NEW Fox News articles can now be heard on audio! The day of September 13, 1940, was ideal for bombing London.
And for bringing a future monarch to public attention.
82 years old this week. Breakfast is when the attacks start. German planes looking for new targets are hidden by low-hanging cloud banks over the city. After a week of midnight strikes, Luftwaffe pilots are finally able to see their targets clearly as they drop their payloads, despite British Spitfire and Hurricane scrambling to intercept the intruders. As bombs fall, Londoners rush to the safety of subway platforms, filling them. Red double-decker buses approach curbs. Explosions. Fires. Anti-aircraft gunfire and air raid sirens. It takes until 4:13 PM for the last “all clear” to be issued.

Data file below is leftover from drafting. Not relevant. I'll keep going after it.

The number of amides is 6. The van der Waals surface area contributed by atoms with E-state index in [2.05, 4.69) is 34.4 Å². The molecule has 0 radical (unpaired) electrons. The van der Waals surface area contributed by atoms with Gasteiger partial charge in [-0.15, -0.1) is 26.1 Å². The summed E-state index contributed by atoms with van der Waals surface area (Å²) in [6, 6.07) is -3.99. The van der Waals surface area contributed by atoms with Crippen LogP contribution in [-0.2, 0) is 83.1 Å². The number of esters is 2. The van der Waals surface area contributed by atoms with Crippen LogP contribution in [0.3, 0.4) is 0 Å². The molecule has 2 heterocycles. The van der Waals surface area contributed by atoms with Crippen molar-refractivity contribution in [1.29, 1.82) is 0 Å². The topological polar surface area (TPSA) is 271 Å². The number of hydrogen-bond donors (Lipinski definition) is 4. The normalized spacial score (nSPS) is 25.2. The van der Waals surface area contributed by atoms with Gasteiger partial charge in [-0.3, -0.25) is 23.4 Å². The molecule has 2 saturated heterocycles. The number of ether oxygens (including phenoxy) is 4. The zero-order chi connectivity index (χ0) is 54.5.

But few people have been hurt. Londoners who are fortunate enough to own a car approach bus stops as the bombs come to an end and call out their destinations, offering stranded strangers a ride home. The city appears comparatively undamaged when compared to the horrendous beatings London has endured since “the Blitz” started on September 7.
THE FOX NATION SPECIAL BEYOND KING CHARLES III EXPLORES THE LONG HISTORY AND SIGNIFICANCE OF THE BRITISH MONARCHY
The day will be made more memorable by five German bombs that drop just before lunch.